2014 could be a very exciting time for Gopher fans. Minnesota will have its most experienced offensive line ever under Jerry Kill (that's usually a good thing for Big Ten offenses) and a killer running game that was surprisingly effective in 2013. They have Mitch Leidner, a sophomore quarterback with plenty of experience, leading the offense. They have a lot of exciting youth expected to contribute and highly touted recruits like Berkley Edwards and four-star running back Jeff Jones stepping on the field. They also have nearly everyone returning in their defensive secondary. It's hard to see this team taking a massive step back in terms of production.
Yet the schedule doesn't look so encouraging, in my humble, biased opinion. Minnesota broke through to eight wins in 2013 because it upset Penn State and Nebraska, both at home. Though Penn State is no longer on the schedule, the Gophers do square off again against Nebraska, and the Cornhuskers are a different team in Lincoln, where the game is set to be played. They have a tough slate of road contests (at Michigan, at Nebraska, at Wisconsin) that makes a prediction of 10 wins seem a little out of reach. Even their non-conference bout against TCU in Fort Worth could be a bruiser. And the Gophers also face Ohio State for the first time since 2010. It's at home, but historically, the series hasn't leaned in Minnesota's favor. No pressure there or anything.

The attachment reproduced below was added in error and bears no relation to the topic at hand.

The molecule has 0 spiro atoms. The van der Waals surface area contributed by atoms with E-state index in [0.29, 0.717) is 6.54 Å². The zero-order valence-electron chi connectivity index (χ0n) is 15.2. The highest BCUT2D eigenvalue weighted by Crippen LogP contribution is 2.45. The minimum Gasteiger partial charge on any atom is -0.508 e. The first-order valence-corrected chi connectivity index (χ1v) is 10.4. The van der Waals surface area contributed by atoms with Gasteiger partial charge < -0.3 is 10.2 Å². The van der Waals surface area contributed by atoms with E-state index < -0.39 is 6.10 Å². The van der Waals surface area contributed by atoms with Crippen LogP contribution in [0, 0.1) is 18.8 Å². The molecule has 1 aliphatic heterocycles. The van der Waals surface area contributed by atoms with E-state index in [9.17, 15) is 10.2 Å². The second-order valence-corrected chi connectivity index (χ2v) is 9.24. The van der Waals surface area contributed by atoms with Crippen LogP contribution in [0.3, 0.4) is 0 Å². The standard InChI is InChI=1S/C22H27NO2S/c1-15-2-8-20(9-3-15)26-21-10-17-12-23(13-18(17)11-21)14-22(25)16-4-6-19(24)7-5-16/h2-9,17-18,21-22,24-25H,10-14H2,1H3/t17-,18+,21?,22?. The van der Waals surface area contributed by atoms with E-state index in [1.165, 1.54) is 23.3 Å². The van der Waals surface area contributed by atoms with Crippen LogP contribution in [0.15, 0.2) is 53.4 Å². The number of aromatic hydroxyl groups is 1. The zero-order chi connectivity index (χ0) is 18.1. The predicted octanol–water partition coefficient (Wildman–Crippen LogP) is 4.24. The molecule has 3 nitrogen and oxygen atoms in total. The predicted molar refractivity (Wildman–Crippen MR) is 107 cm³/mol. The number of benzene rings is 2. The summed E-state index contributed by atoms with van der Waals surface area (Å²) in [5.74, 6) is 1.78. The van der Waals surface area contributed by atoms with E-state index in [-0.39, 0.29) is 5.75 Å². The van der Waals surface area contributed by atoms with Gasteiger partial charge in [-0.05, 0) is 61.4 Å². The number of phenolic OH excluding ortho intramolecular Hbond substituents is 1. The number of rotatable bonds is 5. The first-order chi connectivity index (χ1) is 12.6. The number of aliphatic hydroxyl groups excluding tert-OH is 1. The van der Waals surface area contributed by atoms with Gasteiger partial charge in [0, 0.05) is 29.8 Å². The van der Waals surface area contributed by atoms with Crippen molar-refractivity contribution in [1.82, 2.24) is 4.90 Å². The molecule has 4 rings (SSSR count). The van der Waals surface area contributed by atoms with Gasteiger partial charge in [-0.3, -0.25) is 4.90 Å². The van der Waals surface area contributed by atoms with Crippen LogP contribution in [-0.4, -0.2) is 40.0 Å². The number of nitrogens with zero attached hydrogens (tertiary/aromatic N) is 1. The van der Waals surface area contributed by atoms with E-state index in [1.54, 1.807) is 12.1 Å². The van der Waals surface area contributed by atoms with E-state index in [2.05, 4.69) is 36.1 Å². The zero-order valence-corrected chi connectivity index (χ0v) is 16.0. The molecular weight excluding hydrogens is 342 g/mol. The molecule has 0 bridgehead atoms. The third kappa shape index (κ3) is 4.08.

Don't get me wrong; it's not unreasonable to think the Gophers could have another surprising explosion of upsets after the kind of season they had in 2013. Minnesota's trajectory could very well be trending skywards. It's not like they're coming off a 4-8 or 3-9 season and we're saying they're going to be like Auburn contending for the national championship. Kill's team has improved categorically week-to-week, season-to-season, year-to-year, and based on those facts, it wouldn't be prudent to sleep on the Gophers.